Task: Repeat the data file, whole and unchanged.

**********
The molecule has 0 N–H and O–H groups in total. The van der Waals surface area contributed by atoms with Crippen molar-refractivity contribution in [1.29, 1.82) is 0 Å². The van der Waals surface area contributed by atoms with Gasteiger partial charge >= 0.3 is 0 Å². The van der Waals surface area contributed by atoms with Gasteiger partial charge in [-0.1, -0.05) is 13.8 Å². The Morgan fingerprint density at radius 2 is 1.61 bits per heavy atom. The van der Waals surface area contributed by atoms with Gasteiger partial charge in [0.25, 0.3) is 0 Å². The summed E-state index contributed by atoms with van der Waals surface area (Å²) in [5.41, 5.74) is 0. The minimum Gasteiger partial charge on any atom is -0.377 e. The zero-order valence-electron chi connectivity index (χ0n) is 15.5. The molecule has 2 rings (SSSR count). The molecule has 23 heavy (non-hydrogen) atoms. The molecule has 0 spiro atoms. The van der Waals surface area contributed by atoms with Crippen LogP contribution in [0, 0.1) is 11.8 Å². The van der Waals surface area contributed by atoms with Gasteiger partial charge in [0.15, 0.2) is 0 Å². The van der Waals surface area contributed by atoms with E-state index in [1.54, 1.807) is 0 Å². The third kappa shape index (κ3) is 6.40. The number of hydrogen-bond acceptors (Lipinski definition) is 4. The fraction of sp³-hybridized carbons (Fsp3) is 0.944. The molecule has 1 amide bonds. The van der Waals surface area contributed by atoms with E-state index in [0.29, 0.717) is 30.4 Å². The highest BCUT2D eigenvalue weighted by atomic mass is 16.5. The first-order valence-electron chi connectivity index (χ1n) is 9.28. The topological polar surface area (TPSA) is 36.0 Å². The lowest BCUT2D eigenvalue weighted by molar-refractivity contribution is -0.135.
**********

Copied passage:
The molecule has 0 N–H and O–H groups in total. The van der Waals surface area contributed by atoms with Crippen molar-refractivity contribution in [1.29, 1.82) is 0 Å². The van der Waals surface area contributed by atoms with Gasteiger partial charge >= 0.3 is 0 Å². The van der Waals surface area contributed by atoms with Gasteiger partial charge in [-0.1, -0.05) is 13.8 Å². The Morgan fingerprint density at radius 2 is 1.61 bits per heavy atom. The van der Waals surface area contributed by atoms with Gasteiger partial charge in [0.25, 0.3) is 0 Å². The summed E-state index contributed by atoms with van der Waals surface area (Å²) in [5.41, 5.74) is 0. The minimum Gasteiger partial charge on any atom is -0.377 e. The zero-order valence-electron chi connectivity index (χ0n) is 15.5. The molecule has 2 rings (SSSR count). The molecule has 23 heavy (non-hydrogen) atoms. The molecule has 0 spiro atoms. The van der Waals surface area contributed by atoms with Crippen LogP contribution in [0, 0.1) is 11.8 Å². The van der Waals surface area contributed by atoms with Gasteiger partial charge in [0.15, 0.2) is 0 Å². The van der Waals surface area contributed by atoms with E-state index in [1.54, 1.807) is 0 Å². The third kappa shape index (κ3) is 6.40. The number of hydrogen-bond acceptors (Lipinski definition) is 4. The fraction of sp³-hybridized carbons (Fsp3) is 0.944. The molecule has 1 amide bonds. The van der Waals surface area contributed by atoms with E-state index in [0.29, 0.717) is 30.4 Å². The highest BCUT2D eigenvalue weighted by atomic mass is 16.5. The first-order valence-electron chi connectivity index (χ1n) is 9.28. The topological polar surface area (TPSA) is 36.0 Å². The lowest BCUT2D eigenvalue weighted by molar-refractivity contribution is -0.135.